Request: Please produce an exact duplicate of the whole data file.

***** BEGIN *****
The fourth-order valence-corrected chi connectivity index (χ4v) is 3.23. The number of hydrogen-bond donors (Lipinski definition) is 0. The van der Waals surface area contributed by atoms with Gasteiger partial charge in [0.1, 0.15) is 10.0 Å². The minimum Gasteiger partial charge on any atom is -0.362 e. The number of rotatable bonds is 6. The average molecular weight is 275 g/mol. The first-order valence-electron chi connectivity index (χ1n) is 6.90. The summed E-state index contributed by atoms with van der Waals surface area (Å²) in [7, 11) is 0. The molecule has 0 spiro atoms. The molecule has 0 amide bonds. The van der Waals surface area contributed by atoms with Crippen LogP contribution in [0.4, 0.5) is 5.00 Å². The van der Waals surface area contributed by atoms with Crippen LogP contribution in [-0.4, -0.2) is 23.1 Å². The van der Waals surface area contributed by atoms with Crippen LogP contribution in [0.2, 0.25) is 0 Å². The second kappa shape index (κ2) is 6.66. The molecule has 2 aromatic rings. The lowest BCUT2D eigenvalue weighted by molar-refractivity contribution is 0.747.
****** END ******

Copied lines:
The fourth-order valence-corrected chi connectivity index (χ4v) is 3.23. The number of hydrogen-bond donors (Lipinski definition) is 0. The van der Waals surface area contributed by atoms with Gasteiger partial charge in [0.1, 0.15) is 10.0 Å². The minimum Gasteiger partial charge on any atom is -0.362 e. The number of rotatable bonds is 6. The average molecular weight is 275 g/mol. The first-order valence-electron chi connectivity index (χ1n) is 6.90. The summed E-state index contributed by atoms with van der Waals surface area (Å²) in [7, 11) is 0. The molecule has 0 spiro atoms. The molecule has 0 amide bonds. The van der Waals surface area contributed by atoms with Crippen LogP contribution in [0.4, 0.5) is 5.00 Å². The van der Waals surface area contributed by atoms with Crippen LogP contribution in [-0.4, -0.2) is 23.1 Å². The van der Waals surface area contributed by atoms with Crippen LogP contribution in [0.2, 0.25) is 0 Å². The second kappa shape index (κ2) is 6.66. The molecule has 2 aromatic rings. The lowest BCUT2D eigenvalue weighted by molar-refractivity contribution is 0.747.